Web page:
I followed a herd path at the base of Big Attitash and pitched camp for the night at a pre-existing campsite, using half of my remaining water to cook dinner in the Jetboil and wash down a bag of peanut M&M’s for desert.
The sugar rush from the M&M’s made me feel more alert, but I experienced painful cramps in my legs later that evening as I lay in my sleeping bag. I don’t know what the cramps were from, possibly dehydration from my sweaty climb up Bear Mountain. But the skin on the back of my hands was still elastic and snapped back quickly after being pinched, a test a nurse had shown me to verify that my mother was properly hydrated after recovering from surgery the previous summer. When the moon came out, I stopped wondering about it and fell into a fitful sleep.
I still had one liter of water left when I woke up the next morning. I’d pee’d several times during the night, which I reckoned was a good sign that I wasn’t too dehydrated. I had a cold breakfast and drank all of my remaining water. Then I packed up and headed back to the trail to climb Big Attitash and down to Lucy Brook.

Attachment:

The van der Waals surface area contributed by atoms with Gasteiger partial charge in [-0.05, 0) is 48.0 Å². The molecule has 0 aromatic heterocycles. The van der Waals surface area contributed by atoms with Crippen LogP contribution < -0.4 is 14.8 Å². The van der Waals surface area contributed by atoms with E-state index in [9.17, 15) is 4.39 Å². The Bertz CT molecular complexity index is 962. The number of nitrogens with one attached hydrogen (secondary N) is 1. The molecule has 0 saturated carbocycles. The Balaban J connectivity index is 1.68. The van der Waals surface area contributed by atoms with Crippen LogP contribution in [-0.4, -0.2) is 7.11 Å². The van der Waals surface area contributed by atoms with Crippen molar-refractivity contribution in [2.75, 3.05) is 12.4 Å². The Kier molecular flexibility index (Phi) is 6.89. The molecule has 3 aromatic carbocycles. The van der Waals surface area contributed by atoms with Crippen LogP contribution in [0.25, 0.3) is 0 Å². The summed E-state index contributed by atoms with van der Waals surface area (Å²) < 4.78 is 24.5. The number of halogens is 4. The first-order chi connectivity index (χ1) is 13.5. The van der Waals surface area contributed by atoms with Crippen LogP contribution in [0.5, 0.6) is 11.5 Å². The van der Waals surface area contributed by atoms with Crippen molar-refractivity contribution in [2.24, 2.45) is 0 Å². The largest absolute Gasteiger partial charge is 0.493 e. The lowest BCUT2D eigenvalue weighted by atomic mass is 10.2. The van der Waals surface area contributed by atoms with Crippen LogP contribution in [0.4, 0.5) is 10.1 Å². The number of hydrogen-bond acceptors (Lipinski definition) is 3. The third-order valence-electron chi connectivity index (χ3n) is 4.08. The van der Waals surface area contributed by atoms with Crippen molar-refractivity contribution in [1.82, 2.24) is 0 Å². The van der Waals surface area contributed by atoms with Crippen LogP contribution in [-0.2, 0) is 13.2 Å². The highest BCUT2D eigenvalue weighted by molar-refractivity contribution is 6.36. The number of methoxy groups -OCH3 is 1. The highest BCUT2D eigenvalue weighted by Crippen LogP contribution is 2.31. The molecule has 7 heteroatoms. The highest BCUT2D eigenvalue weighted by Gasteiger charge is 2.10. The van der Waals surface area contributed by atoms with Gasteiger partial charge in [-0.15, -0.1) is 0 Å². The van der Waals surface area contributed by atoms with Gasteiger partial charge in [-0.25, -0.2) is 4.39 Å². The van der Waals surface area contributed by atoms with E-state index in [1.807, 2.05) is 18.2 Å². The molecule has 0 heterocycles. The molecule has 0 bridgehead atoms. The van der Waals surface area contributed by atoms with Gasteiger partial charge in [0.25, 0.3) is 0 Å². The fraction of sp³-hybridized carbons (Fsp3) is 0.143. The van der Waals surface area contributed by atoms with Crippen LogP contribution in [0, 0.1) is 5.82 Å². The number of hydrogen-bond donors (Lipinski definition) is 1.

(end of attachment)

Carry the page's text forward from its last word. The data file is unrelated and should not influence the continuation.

It soon became apparent that this section of the Attitash Trail is lightly used and lightly maintained. Big Attitash also proved damn steep for such a little hill, with two false summits and a long ridge walk along a flat summit plateau. The trail from the col where I’d camped to the third summit was heavily grown-in although there is evidence of some recent axe work clearing blow downs. Still I was thankful I hadn’t pushed ahead the previous evening because route finding through the spruce in the dark would have been problematic.